“A Bowlful of Peanuts,” Ensign, Oct. 1995, 71
I was a teenager and, like many young people, struggled with feelings of confusion and anxiety about the future. I didn’t want to approach my parents about my concerns; I felt they were too old and would never understand my problems. I’m sure my parents were concerned, but I put off their attempts to talk to me.
One night my father came home from work with a sack of groceries. He’d stopped at the corner store and picked up a few items, one of them being a large bag of roasted peanuts. Finding our red porcelain bowl, he emptied the bag into the bowl and approached me. In a voice barely concealing his apprehension, he asked me if I’d like to go out into the garage with him and “snap a few.” He said he had a lot on his mind and that he needed someone to talk to. I reluctantly agreed and we walked out to the garage.
By the time the peanuts were half gone, we had warmed to each other, and for the first time in several years we really began to communicate. In his quiet, confident, roundabout way, he began to reestablish the truths he had taught me from the time I was a little boy. He talked with me not only as a father but also as a friend—a much older and wiser friend. To my astonishment, I found a wealth of information and experiences in my father I hadn’t known existed. We didn’t talk much about the political and moral issues of the day; instead I learned from the mistakes and successes of a man thirty-five years my senior. With that foundation I began to understand the underlying rights and wrongs that would eventually guide my life.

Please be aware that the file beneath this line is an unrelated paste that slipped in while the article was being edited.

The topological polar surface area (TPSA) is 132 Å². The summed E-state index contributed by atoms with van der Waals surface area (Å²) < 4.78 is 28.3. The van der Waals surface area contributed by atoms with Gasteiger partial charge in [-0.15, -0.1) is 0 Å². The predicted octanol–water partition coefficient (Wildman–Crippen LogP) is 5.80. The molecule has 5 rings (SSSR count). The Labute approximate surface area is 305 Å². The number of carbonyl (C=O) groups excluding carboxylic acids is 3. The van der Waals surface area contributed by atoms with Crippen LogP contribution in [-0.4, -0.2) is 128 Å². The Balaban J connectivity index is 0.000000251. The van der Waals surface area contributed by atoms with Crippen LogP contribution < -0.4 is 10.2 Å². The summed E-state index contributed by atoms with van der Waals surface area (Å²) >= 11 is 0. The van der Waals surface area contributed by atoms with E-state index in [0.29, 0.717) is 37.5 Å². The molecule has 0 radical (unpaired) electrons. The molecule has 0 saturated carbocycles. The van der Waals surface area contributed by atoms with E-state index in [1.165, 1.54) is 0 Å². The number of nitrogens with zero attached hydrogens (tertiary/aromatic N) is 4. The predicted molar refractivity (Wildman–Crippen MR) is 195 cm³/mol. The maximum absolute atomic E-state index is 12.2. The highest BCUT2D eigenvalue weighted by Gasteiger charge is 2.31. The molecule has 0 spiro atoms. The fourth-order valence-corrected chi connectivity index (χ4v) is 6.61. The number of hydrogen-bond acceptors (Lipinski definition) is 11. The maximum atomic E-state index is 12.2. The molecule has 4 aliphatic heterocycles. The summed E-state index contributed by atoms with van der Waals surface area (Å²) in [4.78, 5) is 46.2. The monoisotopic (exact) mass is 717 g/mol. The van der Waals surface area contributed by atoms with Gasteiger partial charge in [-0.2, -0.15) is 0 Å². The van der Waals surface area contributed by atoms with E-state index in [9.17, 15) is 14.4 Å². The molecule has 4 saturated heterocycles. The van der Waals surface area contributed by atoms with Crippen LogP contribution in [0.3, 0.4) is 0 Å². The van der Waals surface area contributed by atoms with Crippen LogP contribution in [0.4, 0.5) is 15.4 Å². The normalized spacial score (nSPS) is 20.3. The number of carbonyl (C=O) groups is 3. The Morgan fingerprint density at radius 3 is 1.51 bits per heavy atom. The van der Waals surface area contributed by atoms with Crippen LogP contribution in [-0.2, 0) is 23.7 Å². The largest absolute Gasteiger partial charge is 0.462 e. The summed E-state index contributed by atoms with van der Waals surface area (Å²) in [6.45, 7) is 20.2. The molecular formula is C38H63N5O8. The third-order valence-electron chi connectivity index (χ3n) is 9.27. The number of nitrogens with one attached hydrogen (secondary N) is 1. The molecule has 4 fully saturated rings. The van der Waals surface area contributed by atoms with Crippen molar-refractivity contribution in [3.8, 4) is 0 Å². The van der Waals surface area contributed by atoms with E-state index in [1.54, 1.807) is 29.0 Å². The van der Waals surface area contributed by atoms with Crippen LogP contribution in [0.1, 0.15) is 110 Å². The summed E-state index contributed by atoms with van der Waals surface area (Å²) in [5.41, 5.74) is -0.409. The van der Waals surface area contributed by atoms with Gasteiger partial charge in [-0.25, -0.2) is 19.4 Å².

That was the first of many “peanut sessions.” When I left home to go on my mission not many years later, I embraced my father and felt his strength and love in the bear hug he gave me. I will always be grateful to him for reaching out to me during a difficult time in my life and sharing unchanging truths with me. His sincere friendship and nonthreatening approach gave me an anchor during a time of instability and provided an example of the way I want to rear my own children.—Ronald W. Rook, West Valley City, Utah